Background.

Our Mutual Friend A heart well worth winning, and well won. A heart that, once won, goes through fire and water for the winner, and never changes, and is never daunted.‘ is a quotation from Our Mutual Friend (Book 3, Chapter 9).

Our Mutual Friend was Charles Dickens‘s fourteenth and last completed novel, published between 1864 and 1865.

 

Context.

Quotation said by Lizzie Hexam, talking to Bella Wilfer.

Taken from the following passage in Book 3, Chapter 9) of Our Mutual Friend:

Lizzie put up the pretty brown hair that came tumbling down, owing to the energy with which Bella shook her head; and she remonstrated while thus engaged, ‘My dear!’

‘Oh, it’s all very well to call me your dear,’ said Bella, with a pettish whimper, ‘and I am glad to be called so, though I have slight enough claim to be. But I am such a nasty little thing!’

‘My dear!’ urged Lizzie again.

‘Such a shallow, cold, worldly, Limited little brute!’ said Bella, bringing out her last adjective with culminating force.

‘Do you think,’ inquired Lizzie with her quiet smile, the hair being now secured, ‘that I don’t know better?’

Do you know better though?’ said Bella. ‘Do you really believe you know better? Oh, I should be so glad if you did know better, but I am so very much afraid that I must know best!’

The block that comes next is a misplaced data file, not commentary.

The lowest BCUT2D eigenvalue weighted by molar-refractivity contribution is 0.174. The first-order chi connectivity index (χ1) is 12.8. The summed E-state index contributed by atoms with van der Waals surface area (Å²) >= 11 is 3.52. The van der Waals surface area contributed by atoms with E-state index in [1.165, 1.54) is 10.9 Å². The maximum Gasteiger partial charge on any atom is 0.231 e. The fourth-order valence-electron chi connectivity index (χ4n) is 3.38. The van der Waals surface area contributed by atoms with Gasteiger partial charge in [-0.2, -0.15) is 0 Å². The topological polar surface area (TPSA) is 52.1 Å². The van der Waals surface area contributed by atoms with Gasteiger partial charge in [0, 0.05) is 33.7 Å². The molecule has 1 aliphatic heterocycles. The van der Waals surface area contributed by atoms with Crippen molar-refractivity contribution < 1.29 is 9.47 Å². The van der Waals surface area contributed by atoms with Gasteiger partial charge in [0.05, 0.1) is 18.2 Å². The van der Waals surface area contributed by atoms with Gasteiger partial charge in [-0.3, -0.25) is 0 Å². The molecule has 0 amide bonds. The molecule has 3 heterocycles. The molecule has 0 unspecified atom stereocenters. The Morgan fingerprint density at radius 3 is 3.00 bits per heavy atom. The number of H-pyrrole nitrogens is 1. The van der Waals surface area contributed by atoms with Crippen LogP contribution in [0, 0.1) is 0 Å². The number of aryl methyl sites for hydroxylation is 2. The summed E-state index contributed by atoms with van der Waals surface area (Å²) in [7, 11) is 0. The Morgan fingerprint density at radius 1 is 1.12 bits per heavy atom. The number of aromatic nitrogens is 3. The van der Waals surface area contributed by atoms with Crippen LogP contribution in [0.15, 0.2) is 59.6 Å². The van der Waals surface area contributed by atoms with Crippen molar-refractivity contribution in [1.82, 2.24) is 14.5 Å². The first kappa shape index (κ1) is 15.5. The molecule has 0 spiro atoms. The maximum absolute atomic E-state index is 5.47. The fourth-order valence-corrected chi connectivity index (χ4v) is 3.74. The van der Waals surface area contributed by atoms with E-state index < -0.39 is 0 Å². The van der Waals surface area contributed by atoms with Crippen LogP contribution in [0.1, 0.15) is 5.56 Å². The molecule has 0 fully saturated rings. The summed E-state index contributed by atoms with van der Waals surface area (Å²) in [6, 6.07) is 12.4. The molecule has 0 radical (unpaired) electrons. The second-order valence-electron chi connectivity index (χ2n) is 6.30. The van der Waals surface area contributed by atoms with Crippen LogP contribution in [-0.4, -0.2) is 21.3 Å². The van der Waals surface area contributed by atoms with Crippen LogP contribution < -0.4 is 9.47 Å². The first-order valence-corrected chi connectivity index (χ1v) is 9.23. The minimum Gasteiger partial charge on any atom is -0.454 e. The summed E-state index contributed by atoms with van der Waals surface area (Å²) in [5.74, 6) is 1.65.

Lizzie asked her, laughing outright, whether she ever saw her own face or heard her own voice?

‘I suppose so,’ returned Bella; ‘I look in the glass often enough, and I chatter like a Magpie.’

‘I have seen your face, and heard your voice, at any rate,’ said Lizzie, ‘and they have tempted me to say to you—with a certainty of not going wrong—what I thought I should never say to any one. Does that look ill?’

‘No, I hope it doesn’t,’ pouted Bella, stopping herself in something between a humoured laugh and a humoured sob.

‘I used once to see pictures in the fire,’ said Lizzie playfully, ‘to please my brother. Shall I tell you what I see down there where the fire is glowing?’

They had risen, and were standing on the hearth, the time being come for separating; each had drawn an arm around the other to take leave.

‘Shall I tell you,’ asked Lizzie, ‘what I see down there?’

‘Limited little b?’ suggested Bella with her eyebrows raised.

A heart well worth winning, and well won. A heart that, once won, goes through fire and water for the winner, and never changes, and is never daunted.

‘Girl’s heart?’ asked Bella, with accompanying eyebrows.

Lizzie nodded. ‘And the figure to which it belongs—’

Is yours,’ suggested Bella.

‘No. Most clearly and distinctly yours.’

So the interview terminated with pleasant words on both sides, and with many reminders on the part of Bella that they were friends, and pledges that she would soon come down into that part of the country again. There with Lizzie returned to her occupation, and Bella ran over to the little inn to rejoin her company.

 

 

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